A study done in Nature Review Neurology affirmed the correlation between depressive symptoms early in life, and the magnified increase in dementia risk.
For older people already suffering from dementia, depression may manifest itself as physical symptoms, rather than its commonly known cognitive symptoms. These symptoms can include a loss of appetite or energy. This does not discount the many cognitive symptoms that can appear as a result of depression the Alzheimer’s Society provides a comprehensive list of these symptoms on their website.
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What Is Cognitive Remediation
Cognitive remediation is a treatment for some types of cognitive impairment. It gives you a set of tools to improve attention, memory, and other brain functions that can worsen with depression.
The aim is to improve your quality of life and productivity at work or school and in social situations. The strategies in cognitive remediation vary, but you might do some of the following exercises:
- Write in a notebook or daily planner to remind you of important tasks and deadlines
- Break tasks down into a logical set of steps to help you complete them
- Practice attention and thinking exercises to help improve your ability to hold onto and recall information
- Set goals with a health care provider to customize your treatment and track your progress
You can use these strategies on your own, but they tend to work even better with the help of a therapist or support group.
Cognitive Symptoms And Pharmacotherapy Of Depression
Independently of the severity of symptoms neurocognitive deficits predict worse therapeutic response during SSRI pharmacotherapy in young and elderly patients also after correcting for severity of depressive symptoms . However, interaction between cognitive impairment and pharmacotherapy is bidirectional more severe cognitive deficits indicate not only worse response to SSRI pharmacotherapy, but treatment in many cases negatively impacts cognitive functioning. In one study one quarter of SSI-treated patients reported loss of creativity, and other cognitive side effects including concentration difficulties, loss of ambition, memory and problem solving capacity impairment . Patients treated with newer antidepressants do better from a cognitive aspect compared to untreated patients, but still perform worse compared to healthy controls . As we emphasized, cognitive disturbances are among the most common residual symptoms of depression in spite of treatment, which reflects that currently available antidepressants are not able to sufficiently improve cognitive symptoms of depression.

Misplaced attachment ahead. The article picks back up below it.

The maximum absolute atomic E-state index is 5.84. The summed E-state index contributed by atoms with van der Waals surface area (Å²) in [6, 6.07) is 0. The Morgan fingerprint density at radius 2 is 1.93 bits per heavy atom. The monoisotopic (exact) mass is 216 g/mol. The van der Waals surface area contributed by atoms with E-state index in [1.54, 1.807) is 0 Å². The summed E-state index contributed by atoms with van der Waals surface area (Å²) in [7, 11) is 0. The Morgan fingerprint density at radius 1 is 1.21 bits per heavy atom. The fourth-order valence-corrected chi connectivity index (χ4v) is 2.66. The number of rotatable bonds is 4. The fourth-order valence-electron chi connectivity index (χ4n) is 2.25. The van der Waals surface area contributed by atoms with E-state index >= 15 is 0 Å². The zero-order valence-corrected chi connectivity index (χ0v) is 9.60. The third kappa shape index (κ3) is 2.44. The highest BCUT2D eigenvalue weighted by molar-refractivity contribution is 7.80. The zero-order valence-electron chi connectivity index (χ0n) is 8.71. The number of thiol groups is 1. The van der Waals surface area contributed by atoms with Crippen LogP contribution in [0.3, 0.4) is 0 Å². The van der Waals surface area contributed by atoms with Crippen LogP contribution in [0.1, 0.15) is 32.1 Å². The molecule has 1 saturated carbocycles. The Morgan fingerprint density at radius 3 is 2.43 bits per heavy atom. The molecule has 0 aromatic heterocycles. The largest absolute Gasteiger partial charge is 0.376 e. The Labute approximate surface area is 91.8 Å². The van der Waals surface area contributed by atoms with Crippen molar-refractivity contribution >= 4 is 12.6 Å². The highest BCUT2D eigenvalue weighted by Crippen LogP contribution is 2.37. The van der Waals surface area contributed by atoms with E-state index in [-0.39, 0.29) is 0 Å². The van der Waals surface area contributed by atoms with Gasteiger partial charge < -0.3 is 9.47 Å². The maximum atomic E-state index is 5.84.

Serotonergic dysfunction and cognitive symptoms of depression
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Variables Associated With Ci In Mdd
As described in the previous section, empirical evidence suggests that CI might be an important factor contributing to poorer functional outcome in MDD, and consequently may be referred to as clinically relevant. In consequence, the examination of variables associated with persisting CI in MDD might help to better understand underlying mechanisms as well as identify possible risk groups regarding the development of CI in the course of illness.
A number of variables associated with CI have been thoroughly analyzed and described in literature, for example, various demographic variables like age , educational attainment , and employment status . Also, variations concerning disease variables and psychopathology, like onset of disorder , duration of illness , number of past hospitalizations , and current symptom severity have been found to be associated with the development of CI and the degree to which it presents itself in MDD patients. Some of the inconsistencies in literature regarding the prevalence and profile of CI in depression might be due to complex interactions between these variables.
Depression And Cognitive Deficits
Cognitive deficits refer to the specific areas in which cognitive dysfunction is seen and depression is associated with five areas of cognitive deficits:
Not all studies show the same cognitive impairment levels or areas, but what does seem consistent throughout research studies is that:
- Not all people suffer from cognitive dysfunction in depression
- Not all people with depression experience cognitive dysfunction in the same ways
- More severe depressions produce greater cognitive dysfunction
- More incidences of depression cause greater cognitive dysfunction
- Older individuals with depression suffer from greater cognitive dysfunction
- Psychotic depression produces greater levels of cognitive dysfunction
Video courtesy of Global Medical Education
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Cognitive Symptoms During Depression
ICD and DSM mention cognitive disturbances during depression only in general, most studies, however, describe a wide range of cognitive dysfunctions during the acute phase of depression. Research indicates that verbal and visual short and long-term memory, executive functions, psychomotor skills and attention are all impaired in depressed patients . Results, however, are somewhat contradictory, in part because studies investigate patients of different age with different clinical characteristics, illness course and medication schemes with differing methodology. Furthermore, several studies observed sustained cognitive deficits also in patients in remission . Patients in everyday clinical practice also report complaints reflecting cognitive dysfunctions, and clinicians do not necessarily associate part of these complaints with cognitive dysfunctions therefore, their recognition may be problematic .
Table 1 Symptoms reflecting cognitive dysfunctions reported by patients in everyday clinical practice
Hot and cold cognitive symptoms
Cognitive neuropsychological theory of depression
Trait- and state-like cognitive deficits during depression
Depression And Cognitive Dysfunction
Can Depression Cause Cognitive Impairment ?
Most people think of depression as causing emotional changes, but can depression cause cognitive impairment too? Studies show that not only does depression cause emotional and physical symptoms, but it also causes cognitive dysfunction . Cognitive dysfunction is also seen in bipolar disorder and quite markedly in schizophrenia. If you’re wondering, “Do I have cognitive dysfuction because of depression?”, take our Cognitive Symptoms of Depression Test. It’s free and instantly scored.